All in the Family

Meet some of them: fathers, sons, mothers & daughters who are coming together to help our “food, wine, art economy” prosper:


The family owns the Golden Era Lounge in downtown Nevada City, arguably the most inviting cocktail lounge in the footills. Golden Era is located in the old Cirino’s building on Broad Street, built in 1867.

Steve and Cindy, who are longtime locals, have restored and refreshed the Gold Rush-era building, with help from their son Eric and daughter Jessica. Eric is a veteran bartender and owner of San Francisco-based Puro Burro, which offers tours to Oaxaca to visit Mezcal distilleries. Jessica runs Golden Era’s new craft cocktail catering program.

Amy and Chamba have owned Summer Thyme’s since 2008. Their daughter Nora worked at the restaurant when she was in high school and still helps out.

Summer Thyme’s is known for using fresh, local food, sourced from nearby farms whenever possible—soups, sandwiches, freshly baked bread and pastries, and seasonal offerings.

It also has become a gathering place, with live music, local art and dog friendly surroundings. The Cookes are warm and gracious hosts.

Our magazine has watched Loomis Basin Brewing Co. grow since it opened in 2010—about the same time as Berryessa Brewing and ol’ Republic— two other regional stalwarts. “First and foremost, we’re a community brewery, and we’re constantly reinvesting. We’re here for the long haul.”

The father-and-son team of Kenny and Jim started brewing with a few tanks. Kenny and his wife Linda have worked in the tasting room and also helped distribute their beer—a labor of love.

Coming Together
Loomis Basin Brewing plans to team up with High Hand Nursery & Café to create the Loomis Cannery in about 1 1⁄2 years, according to Kenny Gowan.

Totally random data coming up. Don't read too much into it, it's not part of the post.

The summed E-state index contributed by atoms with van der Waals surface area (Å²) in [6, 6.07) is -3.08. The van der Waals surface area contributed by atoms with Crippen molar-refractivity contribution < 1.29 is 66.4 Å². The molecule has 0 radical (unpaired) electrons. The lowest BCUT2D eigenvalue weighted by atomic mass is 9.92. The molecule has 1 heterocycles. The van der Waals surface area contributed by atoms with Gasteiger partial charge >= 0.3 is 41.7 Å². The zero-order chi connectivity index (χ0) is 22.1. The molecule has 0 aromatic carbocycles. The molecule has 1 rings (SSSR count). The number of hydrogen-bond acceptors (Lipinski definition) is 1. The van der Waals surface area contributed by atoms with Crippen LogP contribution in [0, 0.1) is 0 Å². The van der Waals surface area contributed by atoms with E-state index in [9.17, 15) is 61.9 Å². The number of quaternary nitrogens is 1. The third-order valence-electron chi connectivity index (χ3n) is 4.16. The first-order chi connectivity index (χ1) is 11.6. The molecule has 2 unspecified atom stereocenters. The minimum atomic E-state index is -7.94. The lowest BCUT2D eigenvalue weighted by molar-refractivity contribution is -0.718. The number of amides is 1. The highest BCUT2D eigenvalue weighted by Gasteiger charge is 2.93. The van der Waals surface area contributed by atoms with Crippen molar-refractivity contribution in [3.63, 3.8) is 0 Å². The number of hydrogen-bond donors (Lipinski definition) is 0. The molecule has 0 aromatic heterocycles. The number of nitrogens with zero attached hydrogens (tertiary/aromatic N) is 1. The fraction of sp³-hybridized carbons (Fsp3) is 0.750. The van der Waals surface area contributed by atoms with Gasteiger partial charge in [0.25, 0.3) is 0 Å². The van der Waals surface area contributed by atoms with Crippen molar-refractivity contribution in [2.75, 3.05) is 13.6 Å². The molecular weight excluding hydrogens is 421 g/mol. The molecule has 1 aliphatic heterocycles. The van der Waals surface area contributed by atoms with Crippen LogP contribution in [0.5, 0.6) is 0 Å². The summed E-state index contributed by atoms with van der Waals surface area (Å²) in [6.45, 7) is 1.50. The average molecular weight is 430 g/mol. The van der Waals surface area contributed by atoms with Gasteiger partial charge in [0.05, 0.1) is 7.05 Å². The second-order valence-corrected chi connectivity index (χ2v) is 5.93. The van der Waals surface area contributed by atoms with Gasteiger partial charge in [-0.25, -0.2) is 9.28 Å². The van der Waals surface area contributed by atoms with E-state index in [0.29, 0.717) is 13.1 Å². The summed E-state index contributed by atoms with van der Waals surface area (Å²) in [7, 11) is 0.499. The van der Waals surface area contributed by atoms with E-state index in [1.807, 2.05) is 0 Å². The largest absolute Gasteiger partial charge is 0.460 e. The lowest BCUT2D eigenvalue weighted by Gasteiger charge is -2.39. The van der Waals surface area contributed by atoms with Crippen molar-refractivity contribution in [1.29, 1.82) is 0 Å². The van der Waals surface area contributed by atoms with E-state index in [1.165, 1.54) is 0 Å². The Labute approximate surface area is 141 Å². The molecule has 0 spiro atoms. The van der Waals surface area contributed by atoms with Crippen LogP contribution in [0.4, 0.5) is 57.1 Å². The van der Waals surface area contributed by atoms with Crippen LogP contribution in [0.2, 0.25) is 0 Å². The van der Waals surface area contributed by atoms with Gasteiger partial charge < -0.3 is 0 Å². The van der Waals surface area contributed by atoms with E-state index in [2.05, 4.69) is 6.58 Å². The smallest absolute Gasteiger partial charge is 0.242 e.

It would be similar to the popular Oxbow Public Market in Napa, with a bakery, charcuterie and provisions store, distillery, public stage, picnic grounds and beer garden, among other features.

Loomis Basin Brewing would also expand to the site on Taylor Road.

The Loomis Town Council awarded development rights to the two local businesses in December.

It comes in the wake of a newly completed streetscape project in Loomis.


Phil and Anne Starr bought a small vineyard in Grass Valley in 1995, intending to move their flower nursery there from the Monterey area.

But Phil, who spent most of his life in farming, could not resist the lure of grape growing and winemaking.

Since then, the Starr’s family-run operation has experienced stellar growth. The family is now farming 12 acres of fruit, producing award-winning wines. The Starr’s son Jack is the vineyard manager and assistant winemaker. His spouse Molly also helps out at the winery when she’s not teaching school.


Twelve 28 Kitchen in Penn Valley is owned and operated by Zach’s parents, Michael (the host) and Laurie (baker and pastry chef), and siblings Allie, Emily and Max help out.

Its 33-year-old chef Zach Sterner is a culinary wunderkind.

Zach was the sous chef at Michelin-starred Solbar at Solage, Calistoga, and he won best local chef award at a farm-to-fork event called “Bounty of the County” in Grass Valley for two years in a row.

Mike and Barbara Getz started the Nevada Theatre Film Series in 1979, and they became owners of Sierra Cinemas, Sutton Cinemas and the iconic Del Oro Theatre.

Now operated by the Getz’s son-in-law, Michael LaMarca, and daughter Azriel, and a spirited staff, Sierra Theaters epitomizes the kind of locally owned, family business that has helped our region thrive.

Dick Cooper, founder of Cooper Vineyards in Amador County, is respectfully called “the Godfather of Barbera.” He has provided cuttings, grapes and advice for much of the barbera grown in the foothills.

Dick Cooper’s daughters—Rochelle, Jennifer, Chrissy and Jeri—are all actively involved in the family business. Cooper’s tasting room is located near Plymouth.

Susan Purdy, her daughter Angie, and Susan’s husband Frank Cooney, own Tofanelli’s Gold Country Bistro in Grass Valley.

Susan and Frank have more than seven decades of combined restaurant experience between them. The dinner selections draw from Susan’s background as a French chef and are influenced by Frank’s favorites from his family’s Italian-style restaurants in San Francisco and San Jose.

In 1984, Caroline Fike, her husband Chuck and son Trace, saw a niche market for coffee in the foothills and bought their first coffee roaster. As the coffee side of the business grew, the name was changed to Carolines Coffee Roasters.

Chuck and Caroline have retired, and the managers are Trace’s wife Holly and her sister Becky Miller, along with Trace. Carolines carries a wide assortment of coffees from around the world: organic, fair-trade, decaf and more.

(Photos: Kial James, John Burnett, Bob Silva, Laurie Sterner, and Randy Caparoso)

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